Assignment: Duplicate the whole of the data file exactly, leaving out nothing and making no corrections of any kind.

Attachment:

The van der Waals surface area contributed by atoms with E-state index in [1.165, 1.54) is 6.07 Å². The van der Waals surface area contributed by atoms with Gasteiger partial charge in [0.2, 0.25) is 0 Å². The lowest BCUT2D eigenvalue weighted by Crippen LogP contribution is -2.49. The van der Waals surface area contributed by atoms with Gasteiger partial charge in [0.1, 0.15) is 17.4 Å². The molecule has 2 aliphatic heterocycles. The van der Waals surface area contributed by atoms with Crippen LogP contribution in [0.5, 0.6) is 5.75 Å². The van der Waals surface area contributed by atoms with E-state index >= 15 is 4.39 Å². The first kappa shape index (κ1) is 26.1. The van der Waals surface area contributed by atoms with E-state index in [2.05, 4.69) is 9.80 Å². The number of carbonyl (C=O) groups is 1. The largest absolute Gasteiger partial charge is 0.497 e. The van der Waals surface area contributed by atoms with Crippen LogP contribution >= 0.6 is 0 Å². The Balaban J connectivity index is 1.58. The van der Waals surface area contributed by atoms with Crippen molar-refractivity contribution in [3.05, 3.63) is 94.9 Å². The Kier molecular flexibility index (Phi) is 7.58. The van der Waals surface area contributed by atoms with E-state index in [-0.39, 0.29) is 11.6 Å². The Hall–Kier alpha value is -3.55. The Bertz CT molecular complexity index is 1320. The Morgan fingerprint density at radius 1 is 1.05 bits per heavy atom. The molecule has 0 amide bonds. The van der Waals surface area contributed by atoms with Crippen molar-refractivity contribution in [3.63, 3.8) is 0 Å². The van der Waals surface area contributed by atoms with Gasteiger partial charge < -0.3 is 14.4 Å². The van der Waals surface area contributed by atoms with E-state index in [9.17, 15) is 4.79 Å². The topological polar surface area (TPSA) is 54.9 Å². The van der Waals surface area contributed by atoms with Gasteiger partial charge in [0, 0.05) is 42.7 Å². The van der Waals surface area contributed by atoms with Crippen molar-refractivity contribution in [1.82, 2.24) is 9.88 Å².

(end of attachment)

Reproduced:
The van der Waals surface area contributed by atoms with E-state index in [1.165, 1.54) is 6.07 Å². The van der Waals surface area contributed by atoms with Gasteiger partial charge in [0.2, 0.25) is 0 Å². The lowest BCUT2D eigenvalue weighted by Crippen LogP contribution is -2.49. The van der Waals surface area contributed by atoms with Gasteiger partial charge in [0.1, 0.15) is 17.4 Å². The molecule has 2 aliphatic heterocycles. The van der Waals surface area contributed by atoms with Crippen LogP contribution in [0.5, 0.6) is 5.75 Å². The van der Waals surface area contributed by atoms with E-state index >= 15 is 4.39 Å². The first kappa shape index (κ1) is 26.1. The van der Waals surface area contributed by atoms with E-state index in [2.05, 4.69) is 9.80 Å². The number of carbonyl (C=O) groups is 1. The largest absolute Gasteiger partial charge is 0.497 e. The van der Waals surface area contributed by atoms with Crippen LogP contribution >= 0.6 is 0 Å². The Balaban J connectivity index is 1.58. The van der Waals surface area contributed by atoms with Crippen molar-refractivity contribution in [3.05, 3.63) is 94.9 Å². The Kier molecular flexibility index (Phi) is 7.58. The van der Waals surface area contributed by atoms with E-state index in [-0.39, 0.29) is 11.6 Å². The Hall–Kier alpha value is -3.55. The Bertz CT molecular complexity index is 1320. The Morgan fingerprint density at radius 1 is 1.05 bits per heavy atom. The molecule has 0 amide bonds. The van der Waals surface area contributed by atoms with Crippen molar-refractivity contribution in [3.63, 3.8) is 0 Å². The van der Waals surface area contributed by atoms with Gasteiger partial charge < -0.3 is 14.4 Å². The van der Waals surface area contributed by atoms with E-state index in [9.17, 15) is 4.79 Å². The topological polar surface area (TPSA) is 54.9 Å². The van der Waals surface area contributed by atoms with Gasteiger partial charge in [0, 0.05) is 42.7 Å². The van der Waals surface area contributed by atoms with Crippen molar-refractivity contribution in [1.82, 2.24) is 9.88 Å².